New FRC standard seeks improved audit governanceby
A new accounting standard will force firms to revisit their processes of selecting, retaining and dismissing auditors, as regulators step up efforts to restore trust in the sector.
A new minimum standard for audit committees should ensure businesses focus on quality rather than price when selecting auditors, accounting experts have said.
The Financial Reporting Council (FRC) introduced the standard on Monday as part of a wave of actions designed to restore public trust in the sector following years of scandal and sub-par performance.
Audit committees within the FTSE 350 are the initial target, however the FRC said businesses hoping for entry into the listing bracket among others should also consider adopting the guidance.
Adoption is voluntary for the time being, until legislation comes into force that will make compliance mandatory, and it is intended to complement the UK Corporate Governance Code and the FRC Guidance on Audit Committees.
The incoming Audit, Reporting and Governance Authority (ARGA), which will replace the FRC as industry regulator, will be given powers under new laws to ensure firms are following the guidance.
“We believe that the adoption of this standard will contribute to a stronger and more robust audit market,” said Mark Babington, executive director of regulatory standards at the FRC.
Experts said it may force some businesses to completely overhaul their approach to appointing auditors.
New responsibilities include better management of non-audit relationships with audit firms to ensure fairer choice in future tenders and greater diversity in the market.
Boards must be presented with more informed data regarding the appointment, reappointment and removal of external auditors, along with remuneration and engagement terms.
Shareholders must be consulted on the scope of an external audit, where appropriate, and organisations must ensure the auditor has full access to company staff and records.
One of the most important aspects of the standard concerns challenge by the external auditor, giving due consideration to points raised and making changes to financial statements in response, where appropriate.
Experts welcomed the FRC’s announcement and have urged the regulator to go further.
“This marks a significant step forward for companies listed on the London Stock Exchange and included in the FTSE 350 Index,” said Claudia Suarez, risk management and internal controls specialist at Persimmon Homes.
The guidelines “underline the necessity of transparency, impartiality and quality in the audit process,” she said.
It also encourages a culture where auditors’ questions are valued and sought after, Suarez said.
Businesses must also consider the update in the broader context of existing regulations and frameworks, she added, noting the importance of an active and independent board in overseeing internal controls.
“The new guidelines from FRC reiterate this emphasis, reinforcing the necessity of robust internal controls and stringent audits,” she said.
It also overlaps with the government’s Audit and Assurance Policy as part of the Restoring Trust in Audit and Corporate Governance proposals.
“Together, these guidelines, frameworks and policies serve to uphold and enhance the integrity of the audit process, increase transparency and improve the reliability of corporate financial reporting,” she said.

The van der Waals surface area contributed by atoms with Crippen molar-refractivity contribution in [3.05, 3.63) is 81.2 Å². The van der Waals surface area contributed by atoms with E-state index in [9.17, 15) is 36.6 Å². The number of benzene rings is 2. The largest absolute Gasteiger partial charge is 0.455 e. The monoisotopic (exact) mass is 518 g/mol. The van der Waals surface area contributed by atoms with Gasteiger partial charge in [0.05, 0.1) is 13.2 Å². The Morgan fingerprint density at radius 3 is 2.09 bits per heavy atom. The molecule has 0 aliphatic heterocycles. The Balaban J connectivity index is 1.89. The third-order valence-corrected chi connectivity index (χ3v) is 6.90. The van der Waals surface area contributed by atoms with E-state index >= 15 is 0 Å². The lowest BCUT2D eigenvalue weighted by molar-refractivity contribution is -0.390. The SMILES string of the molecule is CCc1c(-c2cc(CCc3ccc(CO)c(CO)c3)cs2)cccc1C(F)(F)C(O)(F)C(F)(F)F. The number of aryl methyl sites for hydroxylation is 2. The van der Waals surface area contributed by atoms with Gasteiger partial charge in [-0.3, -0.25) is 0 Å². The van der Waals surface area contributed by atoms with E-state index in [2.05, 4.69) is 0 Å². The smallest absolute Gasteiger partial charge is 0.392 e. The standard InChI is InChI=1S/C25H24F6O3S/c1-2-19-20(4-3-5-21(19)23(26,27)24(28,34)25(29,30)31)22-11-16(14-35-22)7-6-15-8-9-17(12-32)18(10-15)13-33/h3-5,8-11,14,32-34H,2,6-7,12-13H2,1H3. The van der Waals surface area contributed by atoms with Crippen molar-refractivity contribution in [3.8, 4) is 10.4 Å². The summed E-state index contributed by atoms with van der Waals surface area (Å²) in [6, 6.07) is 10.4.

Businesses “must give due consideration to these interconnected frameworks and standards” when shaping their internal control and audit strategies, Suarez added
“It not only optimises corporate compliance but also helps fortify trust and communication with investors – fostering healthier, more transparent investor-corporate relationships,” she said.
Quality over cost
Association of Chartered Certified Accountants (ACCA) director of professional insights, Mike Suffield, said the industry association was “pleased” to see clarification of the audit committee’s role in engagement and oversight, but more could be done to give a platform to smaller audit firms.
“The standard should support a consistent and high-quality approach on the part of audit committees, with an eye on the government’s objective of broadening the audit market,” he said.
However, he said the FRC should expand on the definition of a “good reason” for impeding challenger auditing firms like Grant Thornton, BDO, Mazars, RSM and others from a prospective tender.
Under the new guidance, audit committees should submit two possible options for the engagement to the board, together with a justified preference for one.
The guidance states: “The tendering process must not preclude the participation of ‘challenger’ audit firms without good reason. There is a strong public interest in audit market diversity and the market as a whole having sufficient resilience, capacity and choice.”
Former PricewaterhouseCoopers audit executive Shahid Karim said the document should ensure firms are appointing the right company to go over their books, rather than the cheapest.
“The choice of auditor should be based on quality, including independence, challenge and technical competence, not price or perceived cultural fit,” he said.
The FRC has sanctioned KPMG multiple times in 2023 for audit failures, most notably for a failed audit of book retailer The Works. The regulator also fined PwC £5.6m for “serious errors” in an audit of engineering firm Babcock.
Ongoing probes include PwC’s audits of failed property group Intu, Deloitte’s 2021 audit of bankrupt clothing retailer Joules, Mazars audits of Studio Retail Group, and BDO’s auditing of NMCN, the construction firm which collapsed owing £60m.